In 2009, Paul Simonson strengthened his position as a leading New York medical malpractice attorney by providing advice on preparing for and executing a successful cross-examination of the defendant’s expert during a medical malpractice trial which was published by the New York State Bar Association in Medical Malpractice in New York, Third Edition. The fact that Simonson was asked to author this chapter speaks to his expertise as a New York medical malpractice attorney, as well as the high esteem his peers have for his experience as a trial attorney.
For an attorney preparing for a medical malpractice trial or for a plaintiff who wants to understand the part of a trial consisting of the cross-examination of the defendant’s expert witnesses, Simonson’s chapter is very informative. In this piece, we highlight the methods he recommends for preparing for the cross-examination. In the full text of the chapter found here, Simonson also shares his insights into conducting a successful cross-examination.
Simonson’s First Recommendation for New York Medical Malpractice Attorneys: Do Your Homework
To be truly effective during cross-examination of the defendant’s expert in a New York medical malpractice case, Simonson advises a thorough understanding of the underlying medicine. With a good basic understanding of medicine, you will be generally prepared to handle whatever occurs in the courtroom, but with a complete understanding of the specific medicine upon which the case is based, you’ll be able to keep the expert focused on the issue at hand, control the cross-examination, and build your credibility with the jury. For Simonson, this rule of thorough preparation applies for all areas of medical malpractice, including cerebral palsy, other birth injuries, gastric bypass malpractice, anesthesia malpractice, and failure to diagnose cancer.
In addition to studying the underlying medicine, Simonson suggests studying cross-examination transcripts, especially those of experienced trial lawyers you admire. You can learn a lot from the language and linguistic patterns of others. However, he recommends absorbing and adapting what has worked for others and making it your own, not copying their style. A jury will be able to see right through you if you’re not authentic.
A third crucial area of knowledge is the expert himself or herself. Upon receiving the required disclosure, you can find out about the expert using the ABMS Medical Specialists’ database. Knowing the medical school attended, training specialties, board certifications, the jurisdiction of licensure, and areas of expertise can help you understand the expert and prepare your own expert cross-examination.
Especially important is exploring potential bias and impeachment sources. Simonson recommends doing a thorough internet search to investigate the witness’s background, experience, and perspectives. Find out if he has been a defendant in a malpractice case, if he has a personal relationship with the defendant, or if he has written or made statements that could be used as admissions. After all, discrediting an expert with his own words can be very powerful.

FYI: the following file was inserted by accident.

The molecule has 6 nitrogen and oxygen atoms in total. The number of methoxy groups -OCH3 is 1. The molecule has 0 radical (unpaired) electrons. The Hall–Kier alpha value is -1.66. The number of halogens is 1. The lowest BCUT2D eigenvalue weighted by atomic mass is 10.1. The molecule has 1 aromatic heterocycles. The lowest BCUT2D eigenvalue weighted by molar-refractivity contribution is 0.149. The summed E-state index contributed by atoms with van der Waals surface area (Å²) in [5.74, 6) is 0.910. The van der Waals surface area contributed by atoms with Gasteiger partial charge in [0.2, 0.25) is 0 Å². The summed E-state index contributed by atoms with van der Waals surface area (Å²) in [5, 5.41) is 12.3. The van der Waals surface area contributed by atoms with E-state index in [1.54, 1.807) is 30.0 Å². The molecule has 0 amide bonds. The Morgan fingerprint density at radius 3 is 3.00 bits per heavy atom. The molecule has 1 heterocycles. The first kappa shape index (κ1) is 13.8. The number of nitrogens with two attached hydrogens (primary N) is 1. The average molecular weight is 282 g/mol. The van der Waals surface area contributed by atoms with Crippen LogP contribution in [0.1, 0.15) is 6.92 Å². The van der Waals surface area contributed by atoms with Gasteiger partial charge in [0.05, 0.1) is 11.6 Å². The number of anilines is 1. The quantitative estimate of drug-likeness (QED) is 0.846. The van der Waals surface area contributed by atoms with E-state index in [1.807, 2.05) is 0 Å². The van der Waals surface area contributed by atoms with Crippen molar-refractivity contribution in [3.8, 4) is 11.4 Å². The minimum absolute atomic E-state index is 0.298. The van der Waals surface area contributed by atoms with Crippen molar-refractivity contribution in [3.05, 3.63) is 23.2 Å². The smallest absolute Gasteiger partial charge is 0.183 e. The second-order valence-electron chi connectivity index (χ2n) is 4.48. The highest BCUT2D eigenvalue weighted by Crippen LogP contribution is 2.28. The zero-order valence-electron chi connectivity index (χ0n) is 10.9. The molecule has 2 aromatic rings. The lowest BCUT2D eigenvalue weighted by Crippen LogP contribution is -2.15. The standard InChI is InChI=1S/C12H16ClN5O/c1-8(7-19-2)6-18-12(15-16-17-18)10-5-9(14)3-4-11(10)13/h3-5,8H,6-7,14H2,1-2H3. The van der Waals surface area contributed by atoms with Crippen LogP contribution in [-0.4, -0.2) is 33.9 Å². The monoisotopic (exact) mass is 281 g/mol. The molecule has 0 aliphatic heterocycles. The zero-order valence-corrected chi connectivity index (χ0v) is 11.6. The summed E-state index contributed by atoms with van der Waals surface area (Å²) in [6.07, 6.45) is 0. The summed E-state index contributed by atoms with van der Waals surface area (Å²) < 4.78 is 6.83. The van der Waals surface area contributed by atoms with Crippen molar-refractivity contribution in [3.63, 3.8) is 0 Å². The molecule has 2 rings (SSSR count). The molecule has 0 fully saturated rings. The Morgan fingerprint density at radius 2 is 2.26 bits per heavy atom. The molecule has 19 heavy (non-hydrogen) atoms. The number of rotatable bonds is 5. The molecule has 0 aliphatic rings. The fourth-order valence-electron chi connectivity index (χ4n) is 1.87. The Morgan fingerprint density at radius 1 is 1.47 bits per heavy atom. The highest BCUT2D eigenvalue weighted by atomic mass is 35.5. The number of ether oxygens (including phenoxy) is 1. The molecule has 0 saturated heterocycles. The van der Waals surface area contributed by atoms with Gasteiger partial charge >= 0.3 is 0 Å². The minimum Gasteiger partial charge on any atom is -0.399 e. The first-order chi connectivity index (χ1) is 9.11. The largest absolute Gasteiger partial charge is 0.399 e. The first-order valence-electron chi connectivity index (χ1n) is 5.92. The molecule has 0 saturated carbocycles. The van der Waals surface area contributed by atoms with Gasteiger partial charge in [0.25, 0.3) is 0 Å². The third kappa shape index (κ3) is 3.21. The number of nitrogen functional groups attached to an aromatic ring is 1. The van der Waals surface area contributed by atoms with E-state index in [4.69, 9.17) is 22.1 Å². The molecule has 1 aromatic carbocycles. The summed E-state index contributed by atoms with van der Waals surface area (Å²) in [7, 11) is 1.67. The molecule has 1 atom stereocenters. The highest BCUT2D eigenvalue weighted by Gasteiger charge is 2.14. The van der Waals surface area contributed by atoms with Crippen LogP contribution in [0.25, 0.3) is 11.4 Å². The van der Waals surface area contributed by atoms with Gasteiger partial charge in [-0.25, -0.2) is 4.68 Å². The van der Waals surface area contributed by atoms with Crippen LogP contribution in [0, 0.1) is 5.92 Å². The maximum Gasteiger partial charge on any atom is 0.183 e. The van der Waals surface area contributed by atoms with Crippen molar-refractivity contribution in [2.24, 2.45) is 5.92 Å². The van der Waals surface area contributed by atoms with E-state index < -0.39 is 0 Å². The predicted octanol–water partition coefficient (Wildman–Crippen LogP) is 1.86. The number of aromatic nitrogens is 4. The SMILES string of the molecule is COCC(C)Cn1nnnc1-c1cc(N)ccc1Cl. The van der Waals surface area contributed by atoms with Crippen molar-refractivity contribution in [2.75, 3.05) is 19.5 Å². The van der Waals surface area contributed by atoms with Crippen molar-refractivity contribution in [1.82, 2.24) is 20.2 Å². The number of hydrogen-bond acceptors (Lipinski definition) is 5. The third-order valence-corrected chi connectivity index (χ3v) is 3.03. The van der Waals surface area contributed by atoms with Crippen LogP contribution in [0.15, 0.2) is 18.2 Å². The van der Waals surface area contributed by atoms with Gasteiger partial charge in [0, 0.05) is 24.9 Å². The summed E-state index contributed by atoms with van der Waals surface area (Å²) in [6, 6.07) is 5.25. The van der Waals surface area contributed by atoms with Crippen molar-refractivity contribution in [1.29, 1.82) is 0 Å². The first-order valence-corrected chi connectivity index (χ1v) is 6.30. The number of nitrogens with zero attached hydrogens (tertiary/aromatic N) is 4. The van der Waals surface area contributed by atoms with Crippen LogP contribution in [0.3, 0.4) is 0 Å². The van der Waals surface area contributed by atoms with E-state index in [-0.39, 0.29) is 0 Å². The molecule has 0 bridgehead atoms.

Preparing a Script for a Successful Cross-Examination in a New York Medical Malpractice Case
Preparing for a successful cross-examination goes well beyond knowing about the expert and underlying medicine; it requires careful planning and strategizing. A first step is to develop a script that lists all of the questions you definitely want to ask the witness in the most effective order for undermining the defense’s position and steadily steering the jury to have doubts about the basic tenets of the expert’s testimony. The script should also include relevant notes from a prior court or deposition testimony.
Rather than stifling you in the courtroom, a well-prepared script allows you the freedom to follow an expert’s answer in whatever direction seems warranted and then easily get back on track. It also allows you to formulate precise, shrewd questions and have a well-planned line of attack with an orderly progression to an anticipated conclusion. According to Simonson, cross-examination is "akin to a trade like a masonry, in which you lay one brick at a time, spread the right amount of mortar to connect it to the next brick and keep going until you have a solid structure that can withstand a barrage of assaults without toppling.”
A well-prepared script is still only half the battle; a good delivery is essential for achieving the effect you want. Simonson suggests practicing changes in tone and volume so you can use your voice as a tool in the courtroom. He also recommends making sure your notes are legible and well organized so you can use them effectively during the cross-examination.
If you think you have a medical malpractice case and want to talk with the attorney the New York Bar Association considers an expert, call Paul Simonson at (800) 817-5029 or contact his law firm online. He has forty years of experience in successfully representing victims of medical malpractice in New York and New Jersey.